The Rotary Club of Nairobi East recently invited me to give a presentation to their club on my Peace Fellowship experience and work in the water sector.
By way of background, the Peace Fellowship is a generous scholarship program funded by the Rotary Foundation. Every year the Foundation chooses 60 mid-career professionals from around the globe to undertake postgrad study in a chosen field (whether economics, education, journalism, law, or in my case – public health) at selected universities in different countries. These studies must also focus on how we can make a constructive contribution to peace.
For my Fellowship, I chose to undertake a Master of Public Health at the University of North Carolina. In my presentations to Rotary Clubs I talk about this experience and share some of what I learned about increasing access to safe water for vulnerable populations such as people living with HIV, orphans and vulnerable children, pregnant mothers and people displaced by conflict or natural disasters. If time permits, I also give a demonstration of water purification methods.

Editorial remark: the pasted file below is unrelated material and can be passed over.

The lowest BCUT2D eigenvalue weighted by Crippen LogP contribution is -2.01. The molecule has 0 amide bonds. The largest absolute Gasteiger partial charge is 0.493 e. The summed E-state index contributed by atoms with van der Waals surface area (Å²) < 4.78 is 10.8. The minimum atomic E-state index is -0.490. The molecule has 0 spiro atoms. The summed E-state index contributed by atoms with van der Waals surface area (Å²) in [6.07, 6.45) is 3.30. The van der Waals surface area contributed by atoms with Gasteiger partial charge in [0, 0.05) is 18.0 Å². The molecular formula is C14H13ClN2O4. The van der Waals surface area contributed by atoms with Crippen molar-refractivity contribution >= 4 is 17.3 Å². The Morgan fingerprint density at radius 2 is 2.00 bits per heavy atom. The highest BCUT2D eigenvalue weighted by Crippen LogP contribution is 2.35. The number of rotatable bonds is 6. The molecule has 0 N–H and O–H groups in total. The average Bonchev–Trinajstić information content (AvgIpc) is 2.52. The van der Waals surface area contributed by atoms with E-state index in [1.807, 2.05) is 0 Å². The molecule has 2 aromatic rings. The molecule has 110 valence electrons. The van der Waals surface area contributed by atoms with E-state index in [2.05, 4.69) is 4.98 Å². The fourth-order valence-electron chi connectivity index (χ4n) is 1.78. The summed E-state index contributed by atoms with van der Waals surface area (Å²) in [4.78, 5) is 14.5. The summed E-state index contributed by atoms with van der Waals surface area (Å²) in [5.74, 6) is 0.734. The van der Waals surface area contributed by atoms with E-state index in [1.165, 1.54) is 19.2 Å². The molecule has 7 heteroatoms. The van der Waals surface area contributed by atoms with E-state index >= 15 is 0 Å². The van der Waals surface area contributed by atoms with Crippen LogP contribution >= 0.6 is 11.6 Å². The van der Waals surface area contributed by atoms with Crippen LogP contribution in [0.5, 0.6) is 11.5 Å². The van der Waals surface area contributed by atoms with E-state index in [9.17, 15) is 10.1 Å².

My presentation focused on three key points (you can download the slides here). Firstly, although access to improved and safer sources of water is increasing worldwide, it is not reaching those who need it most, such as those who live in rural areas or who are living on extremely low incomes; secondly, home-based treatment and safe storage of drinking water are proven public health interventions (and a component of many Rotary water projects) which address this problem but there is a still huge unmet need; and finally, clean water is not just important for health but can also contribute to the broader social and economic progress of communities (and ultimately increased peace) which is why water is one of Rotary’s six core areas of focus.
Ryan Rowe, Rotary Scholar focused water is our guest speaker today. (@ Rotary Club of Nairobi East) [pic]: http://t.co/9RP2cxuj
— Joe (@joe_otin) September 4, 2012
— Carole Kimutai (@CaroleKimutai) September 4, 2012
— Ryan Rowe (@ryanrowe) September 4, 2012